Design: Retrospective analysis of patient files.
Setting: Teaching chiropractic clinic, RMIT University.
Subjects: Files of 355 patients presenting to the clinic with uncomplicated mechanical neck pain were analysed.
Data Analysis: The data was entered into a spreadsheet (Excel 97), contingency tables created and data analysed using Chi Square tests. Statistical significance was set at p < 0.05.
Results: Palpatory tenderness and active range-of-motion reductions (particularly rotation and lateral flexion) were the most commonly positive tests, while orthopaedic tests showed relatively low positive results. Factors that affected the rate of positive responses for some tests were age, gender, and pain site, duration and cause. The number of previous episodes of neck pain had no effect on the positive test rates.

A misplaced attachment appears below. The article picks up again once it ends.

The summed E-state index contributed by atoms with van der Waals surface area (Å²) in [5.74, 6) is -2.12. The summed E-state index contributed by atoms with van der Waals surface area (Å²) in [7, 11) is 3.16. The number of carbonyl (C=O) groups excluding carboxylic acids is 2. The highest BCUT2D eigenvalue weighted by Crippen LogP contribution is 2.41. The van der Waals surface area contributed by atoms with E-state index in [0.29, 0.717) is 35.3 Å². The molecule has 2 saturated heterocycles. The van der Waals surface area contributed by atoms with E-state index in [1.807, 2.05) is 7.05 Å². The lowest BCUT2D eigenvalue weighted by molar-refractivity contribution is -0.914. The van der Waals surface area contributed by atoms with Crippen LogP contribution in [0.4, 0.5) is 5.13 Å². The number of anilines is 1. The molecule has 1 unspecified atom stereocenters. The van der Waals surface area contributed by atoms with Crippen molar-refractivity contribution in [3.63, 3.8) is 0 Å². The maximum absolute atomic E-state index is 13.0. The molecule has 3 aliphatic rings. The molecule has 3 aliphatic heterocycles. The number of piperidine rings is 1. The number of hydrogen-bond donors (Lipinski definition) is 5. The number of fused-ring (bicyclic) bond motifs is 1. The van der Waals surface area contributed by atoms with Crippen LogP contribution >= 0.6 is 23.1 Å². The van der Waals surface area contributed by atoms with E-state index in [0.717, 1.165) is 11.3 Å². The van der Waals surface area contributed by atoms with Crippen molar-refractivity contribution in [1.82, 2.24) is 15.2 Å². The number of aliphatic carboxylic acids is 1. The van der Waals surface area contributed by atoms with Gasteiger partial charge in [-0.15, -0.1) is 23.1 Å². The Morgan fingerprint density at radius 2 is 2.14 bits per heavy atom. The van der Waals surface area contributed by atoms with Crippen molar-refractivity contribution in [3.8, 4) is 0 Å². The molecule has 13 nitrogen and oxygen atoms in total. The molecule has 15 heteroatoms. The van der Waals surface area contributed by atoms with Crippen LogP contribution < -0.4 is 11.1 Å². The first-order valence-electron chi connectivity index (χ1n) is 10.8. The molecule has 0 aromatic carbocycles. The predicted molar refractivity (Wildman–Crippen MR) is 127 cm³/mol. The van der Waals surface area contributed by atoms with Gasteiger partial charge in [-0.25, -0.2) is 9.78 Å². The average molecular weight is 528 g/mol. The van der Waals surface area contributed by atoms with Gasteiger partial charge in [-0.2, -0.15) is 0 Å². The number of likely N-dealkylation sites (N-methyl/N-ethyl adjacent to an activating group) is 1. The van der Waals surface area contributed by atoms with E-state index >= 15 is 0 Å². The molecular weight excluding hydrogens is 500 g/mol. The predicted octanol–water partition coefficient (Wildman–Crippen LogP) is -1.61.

Conclusion: For cases of uncomplicated mechanical neck pain, palpators tenderness and active range-of- motion reductions are the most useful tests from a clinical point of view. Orthopaedic testing is of minimal value with the possible exception of foraminal compression. Selection of the most appropriate tests must take into account the patient profile and history.
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